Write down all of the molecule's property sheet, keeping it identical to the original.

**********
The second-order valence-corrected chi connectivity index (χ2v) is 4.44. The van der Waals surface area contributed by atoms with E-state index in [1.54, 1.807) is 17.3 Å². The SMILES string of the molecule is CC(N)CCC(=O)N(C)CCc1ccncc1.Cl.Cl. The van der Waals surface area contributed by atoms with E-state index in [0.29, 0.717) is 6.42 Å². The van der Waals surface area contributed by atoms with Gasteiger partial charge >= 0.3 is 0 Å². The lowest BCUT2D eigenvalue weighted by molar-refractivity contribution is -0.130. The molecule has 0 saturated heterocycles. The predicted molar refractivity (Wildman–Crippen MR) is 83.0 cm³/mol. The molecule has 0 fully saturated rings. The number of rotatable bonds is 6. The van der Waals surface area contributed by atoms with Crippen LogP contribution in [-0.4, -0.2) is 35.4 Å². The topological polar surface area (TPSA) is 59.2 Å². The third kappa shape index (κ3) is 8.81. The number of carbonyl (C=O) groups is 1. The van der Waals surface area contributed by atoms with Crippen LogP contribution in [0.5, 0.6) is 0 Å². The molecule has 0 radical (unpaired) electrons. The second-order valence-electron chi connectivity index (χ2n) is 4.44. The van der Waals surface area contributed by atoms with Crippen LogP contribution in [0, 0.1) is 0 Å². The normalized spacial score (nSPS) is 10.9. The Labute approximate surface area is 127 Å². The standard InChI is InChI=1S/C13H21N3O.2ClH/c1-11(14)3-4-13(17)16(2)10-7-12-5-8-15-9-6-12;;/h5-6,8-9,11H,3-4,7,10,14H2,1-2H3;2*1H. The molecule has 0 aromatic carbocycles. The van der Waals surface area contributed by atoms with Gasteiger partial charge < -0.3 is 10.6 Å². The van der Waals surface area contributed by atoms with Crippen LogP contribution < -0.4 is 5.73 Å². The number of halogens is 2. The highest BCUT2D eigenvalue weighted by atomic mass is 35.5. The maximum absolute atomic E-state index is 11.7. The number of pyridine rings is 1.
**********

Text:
The second-order valence-corrected chi connectivity index (χ2v) is 4.44. The van der Waals surface area contributed by atoms with E-state index in [1.54, 1.807) is 17.3 Å². The SMILES string of the molecule is CC(N)CCC(=O)N(C)CCc1ccncc1.Cl.Cl. The van der Waals surface area contributed by atoms with E-state index in [0.29, 0.717) is 6.42 Å². The van der Waals surface area contributed by atoms with Gasteiger partial charge >= 0.3 is 0 Å². The lowest BCUT2D eigenvalue weighted by molar-refractivity contribution is -0.130. The molecule has 0 saturated heterocycles. The predicted molar refractivity (Wildman–Crippen MR) is 83.0 cm³/mol. The molecule has 0 fully saturated rings. The number of rotatable bonds is 6. The van der Waals surface area contributed by atoms with Crippen LogP contribution in [-0.4, -0.2) is 35.4 Å². The topological polar surface area (TPSA) is 59.2 Å². The third kappa shape index (κ3) is 8.81. The number of carbonyl (C=O) groups is 1. The van der Waals surface area contributed by atoms with Crippen LogP contribution in [0.5, 0.6) is 0 Å². The molecule has 0 radical (unpaired) electrons. The second-order valence-electron chi connectivity index (χ2n) is 4.44. The van der Waals surface area contributed by atoms with Crippen LogP contribution in [0, 0.1) is 0 Å². The normalized spacial score (nSPS) is 10.9. The Labute approximate surface area is 127 Å². The standard InChI is InChI=1S/C13H21N3O.2ClH/c1-11(14)3-4-13(17)16(2)10-7-12-5-8-15-9-6-12;;/h5-6,8-9,11H,3-4,7,10,14H2,1-2H3;2*1H. The molecule has 0 aromatic carbocycles. The van der Waals surface area contributed by atoms with Gasteiger partial charge < -0.3 is 10.6 Å². The van der Waals surface area contributed by atoms with Crippen LogP contribution < -0.4 is 5.73 Å². The number of halogens is 2. The highest BCUT2D eigenvalue weighted by atomic mass is 35.5. The maximum absolute atomic E-state index is 11.7. The number of pyridine rings is 1.